Where is it?
Shepherd's Bush, London. Well, what's left of it anyway!
What's left of it?
Yeah. These days it's known as part of the A3220.
That's a bit of a come down, isn't it?
You'd better believe it.
Can you show me where it was on a map?
What did you mean earlier by "You'd better believe it"?
Right, the M41 was all of half a mile long.
That doesn't seem like a good answer to my question!
OK, let's see now. It should have been a great deal longer, and one of the most important roads in London.
Get on with it!
Right, what do you know about the Ringways?
Cut to the chase for me.
OK, this was planned to be the western side of London's innermost ring motorway (hence its other name of "West Cross Route"), though the bit we see today is just "Stage I" of the plan. As you might imagine, Stages II, III and MDCCCLXXXVIII didn't get there.
So where would those extra stages have gone?
Rather annoyingly from a descriptive point of view, the section that actually saw the light of day is in the middle.
Ah, diddums. How about starting with the bit to the north?
OK then. The junction of M41 with the former A40(M) Westway shouts "unfinished!" at you in a really loud and quite irritating voice. Not only does the whole motorway suddenly shunt over onto what are blatantly a pair of sliproads, but there's also the small stubs of north-facing sliproads on the opposite side of the roundabout.
Unusually, the junction was offset, so the M41 would not have passed under the roundabout, but a little to the west, following the eastern side of the railway line, obliterating pretty much everything in its path, until it got to Willesden Junction, where it would have had a massive complicated junction with the northern side of Ringway 1, the North Cross Route. Took 'em ages, that one.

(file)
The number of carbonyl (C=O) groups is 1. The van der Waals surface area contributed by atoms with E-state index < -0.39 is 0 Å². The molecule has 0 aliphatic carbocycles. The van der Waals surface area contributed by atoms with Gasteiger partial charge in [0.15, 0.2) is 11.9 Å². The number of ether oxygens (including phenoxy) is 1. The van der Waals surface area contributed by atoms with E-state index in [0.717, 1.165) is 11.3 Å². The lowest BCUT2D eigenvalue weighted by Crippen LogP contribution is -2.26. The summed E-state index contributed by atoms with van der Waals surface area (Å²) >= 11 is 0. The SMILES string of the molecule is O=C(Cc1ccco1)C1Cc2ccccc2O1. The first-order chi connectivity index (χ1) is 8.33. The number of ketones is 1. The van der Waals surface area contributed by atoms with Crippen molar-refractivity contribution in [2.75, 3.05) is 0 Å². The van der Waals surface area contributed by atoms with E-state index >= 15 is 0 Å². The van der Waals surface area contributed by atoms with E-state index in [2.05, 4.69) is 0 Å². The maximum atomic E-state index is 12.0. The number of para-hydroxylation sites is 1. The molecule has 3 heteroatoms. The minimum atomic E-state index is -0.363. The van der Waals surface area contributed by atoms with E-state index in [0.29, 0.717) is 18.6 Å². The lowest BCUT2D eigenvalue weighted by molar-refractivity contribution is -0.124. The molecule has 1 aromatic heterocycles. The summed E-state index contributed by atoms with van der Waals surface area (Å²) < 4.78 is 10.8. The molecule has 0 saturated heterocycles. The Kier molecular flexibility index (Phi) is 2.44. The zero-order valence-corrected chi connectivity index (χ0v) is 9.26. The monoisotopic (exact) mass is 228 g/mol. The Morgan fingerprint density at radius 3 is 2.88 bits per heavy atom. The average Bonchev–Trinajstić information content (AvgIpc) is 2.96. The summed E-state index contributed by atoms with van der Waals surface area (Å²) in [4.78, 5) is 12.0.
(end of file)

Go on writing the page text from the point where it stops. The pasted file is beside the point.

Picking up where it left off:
OK, so what about the southern bit?
From the Holland Park Roundabout (which has a rather fetching water feature in the middle), the M41 would have headed generally south, with a rather odd feature: the two carriageways would be split, so that they would pass either side of the railway line - and indeed either side of Olympia station!
There would then have been a junction with the A4. This would probably have been a roundabout with the M41 flying over the top and the A4 passing underneath. There is even a possibility that the M4 would have been extended to here too. It would have then passed near to the exhibition centre at Earl's Court before a junction with a short spur running to Chelsea Embankment in the area of the under construction Imperial Wharf railway station.
From there the West Cross Route crossed the River Thames right next to the railway line, where it would have met the excitingly-named South Cross Route in Battersea.
The whole situation's pretty rubbish, isn't it.
Absolutely. Why we persist as a nation in spending loads of money on something to do it so badly is beyond me. Surely anyone with half a brain would know that building half a mile of a planned motorway is usually completely pointless, and the money may as well have been saved. Indeed, it generally managed to make things worse than before, with massive queues regularly stretching from one end to the other. However, there were attempts to do something about it.
On regular basis, the West Cross Route rose from the dead, twitched slightly, becoming ever more feeble every time until the rather marvellously named "Western Environmental Improvement Route" came along in the 1980s. Realistically, if you're having to call a road an "Environmental Improvement Route", then you've got absolutely no chance of ever getting it past people. You might as well make it wear some stupid glasses and wave a large cigar around for all the good it's going to do you. As you might surmise, people saw straight through it, and it finally disappeared without trace in 1991.
Anyway, what's this I hear about it having something to do with the former A41(M)? And wasn't the M41 supposed to go to Birmingham?
No, absolutely not. That's an urban myth with no relevance to reality. The two motorways only share the number "41" (like M58 and A58(M)) and are in roughly the same part of the country. And neither were meant to go to Birmingham either.
So why isn't it a motorway anymore?
For purely political reasons. In 2000, all roads within Greater London were transferred to a new body, "Transport for London". Unfortunately, whoever wrote the legislation made an error, and TfL have no power to be the authority in charge of motorways...